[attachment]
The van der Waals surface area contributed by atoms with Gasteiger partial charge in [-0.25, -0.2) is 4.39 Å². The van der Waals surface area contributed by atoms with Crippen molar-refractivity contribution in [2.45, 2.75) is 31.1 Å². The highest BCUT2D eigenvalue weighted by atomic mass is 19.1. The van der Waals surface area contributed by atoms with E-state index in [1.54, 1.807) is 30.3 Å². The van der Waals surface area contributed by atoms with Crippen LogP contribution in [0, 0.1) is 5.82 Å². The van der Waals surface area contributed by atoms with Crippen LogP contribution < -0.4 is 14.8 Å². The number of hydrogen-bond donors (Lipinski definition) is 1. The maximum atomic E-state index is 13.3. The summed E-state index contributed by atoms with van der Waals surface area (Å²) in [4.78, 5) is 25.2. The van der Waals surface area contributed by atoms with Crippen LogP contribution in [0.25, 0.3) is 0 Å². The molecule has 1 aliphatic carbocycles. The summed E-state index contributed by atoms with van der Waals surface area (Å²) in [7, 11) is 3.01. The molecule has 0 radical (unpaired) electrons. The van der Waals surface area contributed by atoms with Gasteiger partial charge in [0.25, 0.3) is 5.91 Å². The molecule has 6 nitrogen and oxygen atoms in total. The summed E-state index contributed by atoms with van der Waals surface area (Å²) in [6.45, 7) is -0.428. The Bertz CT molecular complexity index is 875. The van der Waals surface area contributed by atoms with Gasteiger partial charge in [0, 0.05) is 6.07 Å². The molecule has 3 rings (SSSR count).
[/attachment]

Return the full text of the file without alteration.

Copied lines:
The van der Waals surface area contributed by atoms with Gasteiger partial charge in [-0.25, -0.2) is 4.39 Å². The van der Waals surface area contributed by atoms with Crippen molar-refractivity contribution in [2.45, 2.75) is 31.1 Å². The highest BCUT2D eigenvalue weighted by atomic mass is 19.1. The van der Waals surface area contributed by atoms with E-state index in [1.54, 1.807) is 30.3 Å². The van der Waals surface area contributed by atoms with Crippen LogP contribution in [0, 0.1) is 5.82 Å². The van der Waals surface area contributed by atoms with Crippen LogP contribution < -0.4 is 14.8 Å². The number of hydrogen-bond donors (Lipinski definition) is 1. The maximum atomic E-state index is 13.3. The summed E-state index contributed by atoms with van der Waals surface area (Å²) in [4.78, 5) is 25.2. The van der Waals surface area contributed by atoms with Crippen LogP contribution in [0.25, 0.3) is 0 Å². The molecule has 1 aliphatic carbocycles. The summed E-state index contributed by atoms with van der Waals surface area (Å²) in [7, 11) is 3.01. The molecule has 0 radical (unpaired) electrons. The van der Waals surface area contributed by atoms with Gasteiger partial charge in [0.25, 0.3) is 5.91 Å². The molecule has 6 nitrogen and oxygen atoms in total. The summed E-state index contributed by atoms with van der Waals surface area (Å²) in [6.45, 7) is -0.428. The Bertz CT molecular complexity index is 875. The van der Waals surface area contributed by atoms with Gasteiger partial charge in [0, 0.05) is 6.07 Å². The molecule has 3 rings (SSSR count).